Finding the smoothest path to success: Model complexity and the consideration of nonlinear patterns in nest-survival data

Max Post Van Der Burg, Larkin A. Powell, Andrew J. Tyre

Research output: Contribution to journalArticlepeer-review

9 Scopus citations


Quantifying patterns of nest survival is a first step toward understanding why birds decide when and where to breed. Most studies of nest survival have relied on generalized linear models (GLM) to explore these patterns. However, GLMs require assumptions about the models' structure that might preclude finding nonlinear patterns in survival data. Generalized additive models (GAM) provide a flexible alternative to GLMs for estimating linear and nonlinear patterns in data. Here we present a comparison of GLMs and GAMs for explaining variation in nest-survival data. We used two different model-selection criteria, the Bayes (BIC) and Akaike (AIC) information criteria, to select among simple and complex models. Our study was focused on the analysis of Red-winged Blackbird (Agelaius phoeniceus) nests in the Rainwater Basin wetlands of south-central Nebraska. Under BIC, our quadratic model of nest age had the most support, and the model predicted a concave pattern of daily nest survival. We found more model-selection uncertainty under AIC and found support for additive models with ordinal effects of both day and age. These models predicted much more temporal variation than did the linear models. Following our analysis, we discuss some of the advantages and disadvantages of GAMs. Despite the possible limitations of GAMs, our results suggest that they provide an efficient and flexible way to demonstrate nonlinear patterns in nest-survival data.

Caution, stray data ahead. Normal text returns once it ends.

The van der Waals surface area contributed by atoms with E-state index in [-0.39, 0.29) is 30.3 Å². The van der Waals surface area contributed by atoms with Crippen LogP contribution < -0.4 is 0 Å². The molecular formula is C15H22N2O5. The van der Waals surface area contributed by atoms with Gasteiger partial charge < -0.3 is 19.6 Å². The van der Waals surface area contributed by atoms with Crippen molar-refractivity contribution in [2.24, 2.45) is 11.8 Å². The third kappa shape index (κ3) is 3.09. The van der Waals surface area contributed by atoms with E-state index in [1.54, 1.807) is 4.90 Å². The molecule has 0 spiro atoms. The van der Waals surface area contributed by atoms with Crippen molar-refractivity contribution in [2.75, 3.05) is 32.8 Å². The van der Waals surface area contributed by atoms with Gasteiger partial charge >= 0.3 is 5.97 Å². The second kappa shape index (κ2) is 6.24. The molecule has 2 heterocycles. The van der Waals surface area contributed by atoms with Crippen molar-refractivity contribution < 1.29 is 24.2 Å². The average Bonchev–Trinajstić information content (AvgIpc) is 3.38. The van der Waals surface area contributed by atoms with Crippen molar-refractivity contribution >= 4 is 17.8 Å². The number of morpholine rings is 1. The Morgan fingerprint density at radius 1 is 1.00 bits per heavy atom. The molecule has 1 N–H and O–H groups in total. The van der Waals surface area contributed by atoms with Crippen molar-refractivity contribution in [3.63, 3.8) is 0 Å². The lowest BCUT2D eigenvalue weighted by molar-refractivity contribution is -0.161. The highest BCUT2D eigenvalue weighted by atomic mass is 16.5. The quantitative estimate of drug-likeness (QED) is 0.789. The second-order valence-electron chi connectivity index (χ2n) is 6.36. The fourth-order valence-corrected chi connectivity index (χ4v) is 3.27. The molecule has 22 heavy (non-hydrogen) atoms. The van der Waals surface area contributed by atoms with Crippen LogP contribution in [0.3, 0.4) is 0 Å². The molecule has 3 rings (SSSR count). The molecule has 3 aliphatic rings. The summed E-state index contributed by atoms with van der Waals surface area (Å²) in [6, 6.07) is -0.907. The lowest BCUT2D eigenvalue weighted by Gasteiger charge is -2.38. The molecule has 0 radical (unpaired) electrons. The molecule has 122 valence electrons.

Original languageEnglish (US)
Pages (from-to)421-431
Number of pages11
Issue number3
StatePublished - Aug 2010


  • Daily nest survival
  • Generalized additive models (GAM)
  • Generalized linear models (GLM)
  • Logistic exposure

ASJC Scopus subject areas

  • Ecology, Evolution, Behavior and Systematics
  • Animal Science and Zoology

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